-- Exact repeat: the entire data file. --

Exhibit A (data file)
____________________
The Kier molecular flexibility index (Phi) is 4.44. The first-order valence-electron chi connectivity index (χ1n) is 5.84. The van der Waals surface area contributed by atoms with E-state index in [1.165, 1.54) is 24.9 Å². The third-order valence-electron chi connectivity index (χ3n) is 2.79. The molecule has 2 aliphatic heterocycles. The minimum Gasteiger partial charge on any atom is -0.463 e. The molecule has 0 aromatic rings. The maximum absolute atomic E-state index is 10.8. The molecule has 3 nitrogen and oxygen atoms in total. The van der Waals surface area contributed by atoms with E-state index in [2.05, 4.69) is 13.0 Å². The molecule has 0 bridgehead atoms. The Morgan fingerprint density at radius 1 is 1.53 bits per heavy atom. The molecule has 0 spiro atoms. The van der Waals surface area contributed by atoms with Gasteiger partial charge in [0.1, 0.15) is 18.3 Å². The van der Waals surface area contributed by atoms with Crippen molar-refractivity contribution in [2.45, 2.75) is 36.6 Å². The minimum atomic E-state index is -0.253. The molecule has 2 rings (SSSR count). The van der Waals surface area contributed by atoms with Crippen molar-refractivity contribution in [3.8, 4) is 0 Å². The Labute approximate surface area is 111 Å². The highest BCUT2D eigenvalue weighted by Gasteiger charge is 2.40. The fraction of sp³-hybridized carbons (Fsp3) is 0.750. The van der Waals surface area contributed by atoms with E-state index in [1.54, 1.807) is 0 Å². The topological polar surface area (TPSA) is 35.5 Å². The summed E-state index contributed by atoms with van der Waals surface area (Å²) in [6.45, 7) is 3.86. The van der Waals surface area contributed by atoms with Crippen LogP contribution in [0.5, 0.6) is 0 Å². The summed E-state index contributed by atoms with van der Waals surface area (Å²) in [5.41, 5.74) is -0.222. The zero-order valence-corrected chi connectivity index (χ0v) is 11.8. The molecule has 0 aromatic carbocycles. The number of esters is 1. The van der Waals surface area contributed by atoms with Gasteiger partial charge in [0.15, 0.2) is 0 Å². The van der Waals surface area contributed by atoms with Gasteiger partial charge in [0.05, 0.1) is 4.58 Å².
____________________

The Kier molecular flexibility index (Phi) is 4.44. The first-order valence-electron chi connectivity index (χ1n) is 5.84. The van der Waals surface area contributed by atoms with E-state index in [1.165, 1.54) is 24.9 Å². The third-order valence-electron chi connectivity index (χ3n) is 2.79. The molecule has 2 aliphatic heterocycles. The minimum Gasteiger partial charge on any atom is -0.463 e. The molecule has 0 aromatic rings. The maximum absolute atomic E-state index is 10.8. The molecule has 3 nitrogen and oxygen atoms in total. The van der Waals surface area contributed by atoms with E-state index in [2.05, 4.69) is 13.0 Å². The molecule has 0 bridgehead atoms. The Morgan fingerprint density at radius 1 is 1.53 bits per heavy atom. The molecule has 0 spiro atoms. The van der Waals surface area contributed by atoms with Gasteiger partial charge in [0.1, 0.15) is 18.3 Å². The van der Waals surface area contributed by atoms with Crippen molar-refractivity contribution in [2.45, 2.75) is 36.6 Å². The minimum atomic E-state index is -0.253. The molecule has 2 rings (SSSR count). The van der Waals surface area contributed by atoms with Crippen molar-refractivity contribution in [3.8, 4) is 0 Å². The Labute approximate surface area is 111 Å². The highest BCUT2D eigenvalue weighted by Gasteiger charge is 2.40. The fraction of sp³-hybridized carbons (Fsp3) is 0.750. The van der Waals surface area contributed by atoms with E-state index in [1.54, 1.807) is 0 Å². The topological polar surface area (TPSA) is 35.5 Å². The summed E-state index contributed by atoms with van der Waals surface area (Å²) in [6.45, 7) is 3.86. The van der Waals surface area contributed by atoms with Crippen LogP contribution in [0.5, 0.6) is 0 Å². The summed E-state index contributed by atoms with van der Waals surface area (Å²) in [5.41, 5.74) is -0.222. The zero-order valence-corrected chi connectivity index (χ0v) is 11.8. The molecule has 0 aromatic carbocycles. The number of esters is 1. The van der Waals surface area contributed by atoms with Gasteiger partial charge in [0.15, 0.2) is 0 Å². The van der Waals surface area contributed by atoms with Gasteiger partial charge in [0.05, 0.1) is 4.58 Å².